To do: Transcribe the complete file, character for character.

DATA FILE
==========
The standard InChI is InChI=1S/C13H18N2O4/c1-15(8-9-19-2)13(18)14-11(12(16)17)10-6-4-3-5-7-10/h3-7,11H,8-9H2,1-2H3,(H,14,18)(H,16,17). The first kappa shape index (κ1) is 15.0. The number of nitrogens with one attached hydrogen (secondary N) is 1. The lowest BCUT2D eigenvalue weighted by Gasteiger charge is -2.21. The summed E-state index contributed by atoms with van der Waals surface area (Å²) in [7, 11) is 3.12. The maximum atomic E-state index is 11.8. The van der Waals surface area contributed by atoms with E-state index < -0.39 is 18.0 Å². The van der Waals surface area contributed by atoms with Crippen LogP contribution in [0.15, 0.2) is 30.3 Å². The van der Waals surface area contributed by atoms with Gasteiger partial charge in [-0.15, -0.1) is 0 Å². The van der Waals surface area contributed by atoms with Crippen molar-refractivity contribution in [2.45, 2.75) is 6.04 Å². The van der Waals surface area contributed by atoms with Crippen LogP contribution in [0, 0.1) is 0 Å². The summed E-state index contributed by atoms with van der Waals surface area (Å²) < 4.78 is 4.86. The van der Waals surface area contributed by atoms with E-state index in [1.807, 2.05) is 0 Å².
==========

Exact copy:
The standard InChI is InChI=1S/C13H18N2O4/c1-15(8-9-19-2)13(18)14-11(12(16)17)10-6-4-3-5-7-10/h3-7,11H,8-9H2,1-2H3,(H,14,18)(H,16,17). The first kappa shape index (κ1) is 15.0. The number of nitrogens with one attached hydrogen (secondary N) is 1. The lowest BCUT2D eigenvalue weighted by Gasteiger charge is -2.21. The summed E-state index contributed by atoms with van der Waals surface area (Å²) in [7, 11) is 3.12. The maximum atomic E-state index is 11.8. The van der Waals surface area contributed by atoms with E-state index < -0.39 is 18.0 Å². The van der Waals surface area contributed by atoms with Crippen LogP contribution in [0.15, 0.2) is 30.3 Å². The van der Waals surface area contributed by atoms with Gasteiger partial charge in [-0.15, -0.1) is 0 Å². The van der Waals surface area contributed by atoms with Crippen molar-refractivity contribution in [2.45, 2.75) is 6.04 Å². The van der Waals surface area contributed by atoms with Crippen LogP contribution in [0, 0.1) is 0 Å². The summed E-state index contributed by atoms with van der Waals surface area (Å²) < 4.78 is 4.86. The van der Waals surface area contributed by atoms with E-state index in [1.807, 2.05) is 0 Å².